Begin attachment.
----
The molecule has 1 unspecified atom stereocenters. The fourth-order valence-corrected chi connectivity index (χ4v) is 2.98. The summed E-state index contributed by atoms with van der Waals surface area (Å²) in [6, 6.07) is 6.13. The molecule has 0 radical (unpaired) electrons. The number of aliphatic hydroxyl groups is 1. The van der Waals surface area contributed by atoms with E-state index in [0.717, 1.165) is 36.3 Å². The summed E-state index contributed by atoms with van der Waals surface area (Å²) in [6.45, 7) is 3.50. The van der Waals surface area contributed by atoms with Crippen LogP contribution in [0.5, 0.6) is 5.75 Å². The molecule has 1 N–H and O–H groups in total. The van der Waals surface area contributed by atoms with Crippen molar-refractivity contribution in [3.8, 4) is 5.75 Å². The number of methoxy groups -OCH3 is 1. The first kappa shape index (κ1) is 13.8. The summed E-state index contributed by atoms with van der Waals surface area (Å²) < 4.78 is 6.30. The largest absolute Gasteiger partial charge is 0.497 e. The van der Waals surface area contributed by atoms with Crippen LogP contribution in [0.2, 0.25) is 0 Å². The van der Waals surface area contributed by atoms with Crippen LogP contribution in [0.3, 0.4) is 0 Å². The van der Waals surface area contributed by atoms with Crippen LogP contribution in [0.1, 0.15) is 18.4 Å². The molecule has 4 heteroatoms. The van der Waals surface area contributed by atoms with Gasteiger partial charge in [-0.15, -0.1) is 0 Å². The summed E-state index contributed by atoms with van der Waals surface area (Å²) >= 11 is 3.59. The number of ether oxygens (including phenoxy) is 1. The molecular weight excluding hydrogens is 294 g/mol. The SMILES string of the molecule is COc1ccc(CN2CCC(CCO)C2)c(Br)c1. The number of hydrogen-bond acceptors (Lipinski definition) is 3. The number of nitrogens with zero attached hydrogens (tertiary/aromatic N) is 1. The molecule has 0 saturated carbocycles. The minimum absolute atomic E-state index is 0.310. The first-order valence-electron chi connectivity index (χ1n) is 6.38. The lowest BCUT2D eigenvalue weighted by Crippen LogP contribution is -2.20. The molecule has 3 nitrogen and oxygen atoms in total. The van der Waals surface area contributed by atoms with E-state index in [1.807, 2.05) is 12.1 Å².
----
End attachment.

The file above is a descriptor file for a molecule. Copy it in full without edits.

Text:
The molecule has 1 unspecified atom stereocenters. The fourth-order valence-corrected chi connectivity index (χ4v) is 2.98. The summed E-state index contributed by atoms with van der Waals surface area (Å²) in [6, 6.07) is 6.13. The molecule has 0 radical (unpaired) electrons. The number of aliphatic hydroxyl groups is 1. The van der Waals surface area contributed by atoms with E-state index in [0.717, 1.165) is 36.3 Å². The summed E-state index contributed by atoms with van der Waals surface area (Å²) in [6.45, 7) is 3.50. The van der Waals surface area contributed by atoms with Crippen LogP contribution in [0.5, 0.6) is 5.75 Å². The molecule has 1 N–H and O–H groups in total. The van der Waals surface area contributed by atoms with Crippen molar-refractivity contribution in [3.8, 4) is 5.75 Å². The number of methoxy groups -OCH3 is 1. The first kappa shape index (κ1) is 13.8. The summed E-state index contributed by atoms with van der Waals surface area (Å²) < 4.78 is 6.30. The largest absolute Gasteiger partial charge is 0.497 e. The van der Waals surface area contributed by atoms with Crippen LogP contribution in [0.2, 0.25) is 0 Å². The van der Waals surface area contributed by atoms with Crippen LogP contribution in [0.3, 0.4) is 0 Å². The van der Waals surface area contributed by atoms with Crippen LogP contribution in [0.1, 0.15) is 18.4 Å². The molecule has 4 heteroatoms. The van der Waals surface area contributed by atoms with Gasteiger partial charge in [-0.15, -0.1) is 0 Å². The summed E-state index contributed by atoms with van der Waals surface area (Å²) >= 11 is 3.59. The number of ether oxygens (including phenoxy) is 1. The molecular weight excluding hydrogens is 294 g/mol. The SMILES string of the molecule is COc1ccc(CN2CCC(CCO)C2)c(Br)c1. The number of hydrogen-bond acceptors (Lipinski definition) is 3. The number of nitrogens with zero attached hydrogens (tertiary/aromatic N) is 1. The molecule has 0 saturated carbocycles. The minimum absolute atomic E-state index is 0.310. The first-order valence-electron chi connectivity index (χ1n) is 6.38. The lowest BCUT2D eigenvalue weighted by Crippen LogP contribution is -2.20. The molecule has 3 nitrogen and oxygen atoms in total. The van der Waals surface area contributed by atoms with E-state index in [1.807, 2.05) is 12.1 Å².